LTK: What about after they leave the program - do teens have any type of continuum support or how does the program continue to help after the teen leaves?

SR: Due to the numbers of students served we cannot personally support them after they leave this program. We do provide the students, as well as the parents, with resources if they need additional support once they leave the program.

Family Involvement in the Intercept Program

LTK: How are families involved in the experience at Outward Bound?

SR: At the end of all of the courses (minus the 18-20 courses) we require at least one parent or guardian to attend a seminar that is facilitated by the instructors who were working with the students during the expedition. The purpose of the seminar is to give the parents an overview of what we have been working on with their son or daughter for the past 25 days.

We also teach the parents the skills and tools we have taught their teenager so once both return home, they will have the same tools to build a more open and trusting relationship.

During the seminar, we also facilitate a one-on-one with the parents and instructor that has been working with their son or daughter. Instructors meet with the family to create a plan to assist them in a successful transition home continuing on the positive path created during their course.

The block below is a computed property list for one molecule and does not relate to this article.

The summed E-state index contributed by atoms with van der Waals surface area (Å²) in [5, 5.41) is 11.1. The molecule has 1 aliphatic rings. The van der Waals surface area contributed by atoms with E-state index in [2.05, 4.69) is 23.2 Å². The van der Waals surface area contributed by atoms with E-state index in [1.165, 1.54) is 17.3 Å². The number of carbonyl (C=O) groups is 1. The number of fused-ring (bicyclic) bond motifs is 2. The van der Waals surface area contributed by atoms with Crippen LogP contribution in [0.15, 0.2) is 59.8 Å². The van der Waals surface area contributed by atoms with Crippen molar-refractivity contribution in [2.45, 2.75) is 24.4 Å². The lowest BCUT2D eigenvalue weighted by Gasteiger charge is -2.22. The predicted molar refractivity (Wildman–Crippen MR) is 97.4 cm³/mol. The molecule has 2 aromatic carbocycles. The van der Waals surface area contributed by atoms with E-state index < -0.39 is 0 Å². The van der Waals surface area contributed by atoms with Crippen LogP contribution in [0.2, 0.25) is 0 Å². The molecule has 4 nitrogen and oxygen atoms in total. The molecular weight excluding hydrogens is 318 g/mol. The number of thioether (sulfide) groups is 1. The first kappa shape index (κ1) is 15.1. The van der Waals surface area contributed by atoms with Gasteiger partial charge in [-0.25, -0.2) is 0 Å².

Tips for Entering the Program

LTK: What are some tips for teens who are about to enter the program?

SR: One tip is to realize everyone is nervous going into expeditions and it is to be expected. It is a normal reaction when one is going into a different environment, taking part in activities they have never done with people they don't know. It is a great idea to prepare for courses both physically and mentally. Outward Bound has found that coming physically fit to courses enables the student to have an even better experience, and coming in with the right mindset is a huge plus as well. Lastly, remember it is going to be hard, but it is going to be fun!

LTK: What are some tips for parents who may be interested in using a program such as this one for their teen?

SR: One tip is when introducing the Intercept Program to their son or daughter to try have their child view it as an opportunity rather than a punishment. Another tool is to take them to our website to have him/her watch videos or read testimonials from past students. You can view our videos and testimonials at OutwardBound.org. Lastly, most students in the beginning are resistant, which is to be expected. In most cases, when they find out more about the program, what they will be doing, and there is less of the "unknown," they tend to be more willing to attend and have an experience in the wilderness they will remember for a lifetime.

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Outward Bound for Troubled Teens: Interview with Seth Ruggles